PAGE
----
LOS ANGELES – As many learn of Ford Motor's improbable victory over Ferrari more than 50 years ago thanks to the box-office success of the "Ford v Ferrari" movie, the American automaker has its sights set on a new competitor for 2020.
Ford on Sunday unveiled its first all-electric SUV called the Mustang Mach-E, a nod to one of the most iconic versions of the pony car. The unveiling took place next to Tesla's design center outside of Los Angeles.
While Ford Executive Chairman Bill Ford smiled and said the location choice was just "a coincidence" after the event, the Mach-E's pricing, design and performance are testaments that Ford is looking to be the first mainstream automaker to potentially give Tesla a run for its money.
The Tesla Model Y and Ford's Mach-E are expected to feature similar pricing, performance specifications and EV range when they arrive in the second half of 2020. The Mach-E also features a clean, tech-savvy interior with a 15.5-inch screen that is very Tesla-like.
Tesla CEO Elon Musk welcomed the new competition: "Congratulations on the Mach E! Sustainable/electric cars are the future!! Excited to see this announcement from Ford, as it will encourage other carmakers to go electric too," he tweeted Sunday night.
Ford's Twitter account thanked Musk, saying: "Thanks, Elon. We couldn't agree more. See you at the charging station!"
After the unveiling, Ford CEO Jim Hackett called Tesla a "very good" competitor that has successfully brought attention and enthusiasm to EVs.
"We did it from a customer-back perspective, so, you know, you just have to be mindful of what they were able to do to arouse attention and interest," he said. "I think that the world is ready for performance electric vehicles that are priced right. … We think we'll attract a lot of customers with this."
Attracting EV customers has been easier said than done for many automakers. Auto research firm Edmunds reports Tesla has represented roughly 80% of all EVs sold in the U.S last year and through the first nine months of 2019.
Ford naming the Mach-E a Mustang and including the iconic pony badge on the vehicle is a way for the company to stand out in an increasingly crowded EV segment that suffers from a lack of consumer awareness and interest.
"I understand what they're doing. They're trying to leverage the Mustang name, which is highly recognizable," said Michelle Krebs, executive analyst at Autotrader. "They're trying to get across this sporty feel versus this nerdy environmental feel that the early EVs had."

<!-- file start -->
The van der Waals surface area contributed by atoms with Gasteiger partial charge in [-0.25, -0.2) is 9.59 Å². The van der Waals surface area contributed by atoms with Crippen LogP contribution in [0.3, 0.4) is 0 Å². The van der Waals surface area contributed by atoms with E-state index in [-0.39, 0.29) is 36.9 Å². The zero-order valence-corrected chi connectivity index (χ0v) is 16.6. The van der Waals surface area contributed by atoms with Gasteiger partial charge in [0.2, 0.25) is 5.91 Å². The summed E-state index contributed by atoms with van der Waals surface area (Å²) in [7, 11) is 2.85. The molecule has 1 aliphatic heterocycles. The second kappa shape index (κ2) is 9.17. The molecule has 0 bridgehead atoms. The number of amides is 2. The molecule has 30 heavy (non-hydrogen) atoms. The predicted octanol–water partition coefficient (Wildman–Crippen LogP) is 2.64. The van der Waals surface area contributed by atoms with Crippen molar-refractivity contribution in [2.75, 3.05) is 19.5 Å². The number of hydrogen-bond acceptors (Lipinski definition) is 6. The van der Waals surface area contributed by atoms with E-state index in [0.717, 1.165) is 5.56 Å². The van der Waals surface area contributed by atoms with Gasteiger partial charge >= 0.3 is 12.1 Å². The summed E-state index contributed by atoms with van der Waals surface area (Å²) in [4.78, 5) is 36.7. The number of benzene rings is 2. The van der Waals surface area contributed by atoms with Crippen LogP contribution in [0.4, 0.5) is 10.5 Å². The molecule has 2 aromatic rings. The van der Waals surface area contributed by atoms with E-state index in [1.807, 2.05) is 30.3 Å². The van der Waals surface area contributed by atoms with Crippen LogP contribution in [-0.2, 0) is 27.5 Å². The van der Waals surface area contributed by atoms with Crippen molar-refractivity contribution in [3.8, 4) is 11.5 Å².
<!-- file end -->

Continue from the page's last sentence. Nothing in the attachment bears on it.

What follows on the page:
EV sales accounted for just 1.2%, or about 207,600, of the 17.3 million vehicles sold in the U.S. in 2018, according to IHS Markit. The research firm forecasts EVs will account for 9% of U.S. sales by 2026, despite the number of EV models on the market increasing from nearly 20 to more than 120 during that time frame.
By the numbers, the Tesla Model Y and Ford Mustang Mach-E are expected to be very comparable to one another and each automaker has their advantages and disadvantages.
Tesla has been able to create a cult-following for its EVs, but the company has many times been overly ambitious on manufacturing goals that have led to quality and reliability problems. The automaker's earnings and share price also remain volatile as it attempts to ramp up its global production.
Ford on the other hand is experienced with manufacturing but also has suffered from reliability and quality issues when it comes to new technologies such as its infotainment systems. It also has little to no experience with ramping up production of EVs and it's unclear if the company can take the well-known Mustang name and translate its success into an all-electric SUV.
Top performance models of the Mach-E will achieve 0 to 60 mph in the mid-three-second range with an estimated 459 horsepower and 612 lb.-ft. of torque. That's in line with the Tesla Model Y.
The Mach-E, depending on the model, is expected to achieve between 210 miles and at least 300 miles of range on a full charge, according to Ford. Tesla estimates the Model Y will achieve up to roughly 300 miles.
Both vehicles are expected to arrive late next year. The Mach-E — excluding federal tax incentives of up to $7,500 that Tesla buyers only partially qualify for — will range from $43,895 for the base "Select" model to roughly $60,500 for the GT.
Announced starting prices for the Tesla Model Y, which is expected to begin production late next year, will range from $39,000 to $60,000 depending on the configuration.